Queenstown Writers Festival back with in-between year treat
The organisers behind the biennial Queenstown Writers Festival couldn't resist delivering a literary treat on their in-between year.
A mini-festival as been put together for November, and the initial line-up of speakers released today won't disappoint book lovers.
In a media release today, the festival team says to "expect the mysterious, the morbid, and insights into the deeply personal act of memoir writing" at the two-day festival, to be held again at Frankton's Te Atamira.
They've brought together a group of acclaimed writers from across Aotearoa New Zealand to discuss bold ideas and their latest literary works, on Saturday, November 11 and Sunday, November 12.
On the festival agenda are writing workshops on memoir and screenwriting with two doyennes of New Zealand storytelling, Dame Gaylene Preston and Barbara Else.
Dame Preston, a writer, producer and director, will be headlining the festival, sharing her story as a trail-blazing pioneer of New Zealand’s film industry in her recent memoir Gaylene’s Take.
She will discuss her life and works with local filmmaker Holly Wallace in addition to holding a screenwriting workshop with a small number of participants helping take stories from their imagination to the screen.
Also in attendance will be award-winning filmmaker Michael Bennett (Ngāti Pikiao, Ngāti Whakaue), who took the publishing world by storm with his début novel, the crime thriller, Better the Blood.
A writer of wide-reaching ability and a fighter against institutionalised racism and injustice, he played a key role in having Teina Pora’s wrongful conviction for the 1992 rape and murder of Susan Burdett overturned.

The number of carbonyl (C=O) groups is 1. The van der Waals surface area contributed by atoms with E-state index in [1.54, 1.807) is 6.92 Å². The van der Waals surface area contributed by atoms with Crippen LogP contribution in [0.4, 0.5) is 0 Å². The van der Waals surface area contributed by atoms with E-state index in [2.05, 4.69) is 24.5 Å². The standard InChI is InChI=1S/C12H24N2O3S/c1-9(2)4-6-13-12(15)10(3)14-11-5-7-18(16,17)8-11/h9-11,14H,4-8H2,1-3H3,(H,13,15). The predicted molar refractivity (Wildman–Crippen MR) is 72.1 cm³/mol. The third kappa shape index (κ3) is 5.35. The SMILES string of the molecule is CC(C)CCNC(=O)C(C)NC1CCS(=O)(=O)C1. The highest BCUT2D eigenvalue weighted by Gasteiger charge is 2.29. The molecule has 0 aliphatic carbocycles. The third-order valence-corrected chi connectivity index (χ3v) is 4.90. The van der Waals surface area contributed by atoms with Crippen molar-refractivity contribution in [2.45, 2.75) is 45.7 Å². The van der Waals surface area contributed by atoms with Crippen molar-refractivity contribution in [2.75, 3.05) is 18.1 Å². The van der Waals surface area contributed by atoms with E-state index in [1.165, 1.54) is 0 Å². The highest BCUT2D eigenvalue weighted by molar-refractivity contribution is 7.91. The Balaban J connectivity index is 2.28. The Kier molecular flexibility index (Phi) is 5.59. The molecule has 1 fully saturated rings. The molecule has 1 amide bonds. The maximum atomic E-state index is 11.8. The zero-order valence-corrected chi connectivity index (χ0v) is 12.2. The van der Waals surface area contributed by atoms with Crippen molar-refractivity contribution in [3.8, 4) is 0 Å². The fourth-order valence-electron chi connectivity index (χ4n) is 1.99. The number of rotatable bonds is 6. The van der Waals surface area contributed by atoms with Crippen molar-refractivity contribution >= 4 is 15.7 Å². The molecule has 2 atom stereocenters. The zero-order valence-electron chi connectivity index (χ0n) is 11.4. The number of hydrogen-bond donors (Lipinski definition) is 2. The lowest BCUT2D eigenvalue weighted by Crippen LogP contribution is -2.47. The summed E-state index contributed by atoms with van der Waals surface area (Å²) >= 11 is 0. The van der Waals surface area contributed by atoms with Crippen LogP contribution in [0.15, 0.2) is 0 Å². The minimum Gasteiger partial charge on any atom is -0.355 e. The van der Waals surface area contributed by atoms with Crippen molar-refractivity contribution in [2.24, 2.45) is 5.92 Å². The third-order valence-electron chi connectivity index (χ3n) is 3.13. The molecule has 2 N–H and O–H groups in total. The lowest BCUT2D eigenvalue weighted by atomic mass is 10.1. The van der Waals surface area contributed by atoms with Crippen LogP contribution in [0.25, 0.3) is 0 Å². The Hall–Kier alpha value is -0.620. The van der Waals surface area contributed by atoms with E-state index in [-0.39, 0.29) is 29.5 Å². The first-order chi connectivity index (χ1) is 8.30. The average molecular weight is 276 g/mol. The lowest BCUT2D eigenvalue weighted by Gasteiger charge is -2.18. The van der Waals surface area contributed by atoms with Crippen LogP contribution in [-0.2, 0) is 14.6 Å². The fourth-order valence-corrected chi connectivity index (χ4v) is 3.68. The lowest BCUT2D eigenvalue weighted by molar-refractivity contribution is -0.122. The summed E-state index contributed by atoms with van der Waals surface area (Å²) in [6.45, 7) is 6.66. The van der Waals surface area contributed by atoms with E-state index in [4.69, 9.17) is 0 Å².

Former journalist and columnist Megan Nicol Reedwill also take the stage, in a conversation with Queenstown author Jane Bloomfield. In her debut novel One of Those Mothers she has channelled her delight in sending up the middle classes, and writing about the absurdity and mundanity of modern parental concerns.
Then there's Barbara Else, one of Aotearoa's literary greats whose beautifully published memoir Laughing at the Dark, tells her tale of finding the courage to break free of societal constraints. She will speak on writing memoirs, at Arrowtown Lifestyle Village, ahead of an on-stage conversation with Ms Reed.
The last of the freshly announced line-up is Cristina Sanders, who reimagined the sinking of one of New Zealand’s most famous shipwrecks - the General Grant - and the lives of 15 survivors on the sub-Antarctic Auckland Islands, in Mrs Jewell and the Wreck of the General Grant. She shares the stage with Wānaka businessman Bill Day, who spent 35 years and millions of dollars on five unsuccessful attempts to recover the General Grant and its golden treasure.
Also, an all-new segment, 'On Arrival: The Sampler Session', where the floor will be open to some of Queenstown’s own talented writers to share work in a sampler session built around a theme of arrival - physical arrivals and those that happen inwardly.
Festival chair Tanya Surrey says the trust aims to provide an eclectic mix in the programme and hopes to see many local readers and writers at events.
“We are also pleased to be providing an opportunity for some of our up and coming local writers to take the stage.”
Tickets for the 2023 Queenstown Writers Festival are available online via Eventfinda, with early-bird prices available until October 14.
Main image: Dame Gaylene Preston, a writer, producer and director, will be headlining the festival, sharing her story as a trail-blazing pioneer of New Zealand’s film industry in her recent memoir 'Gaylene’s Take'.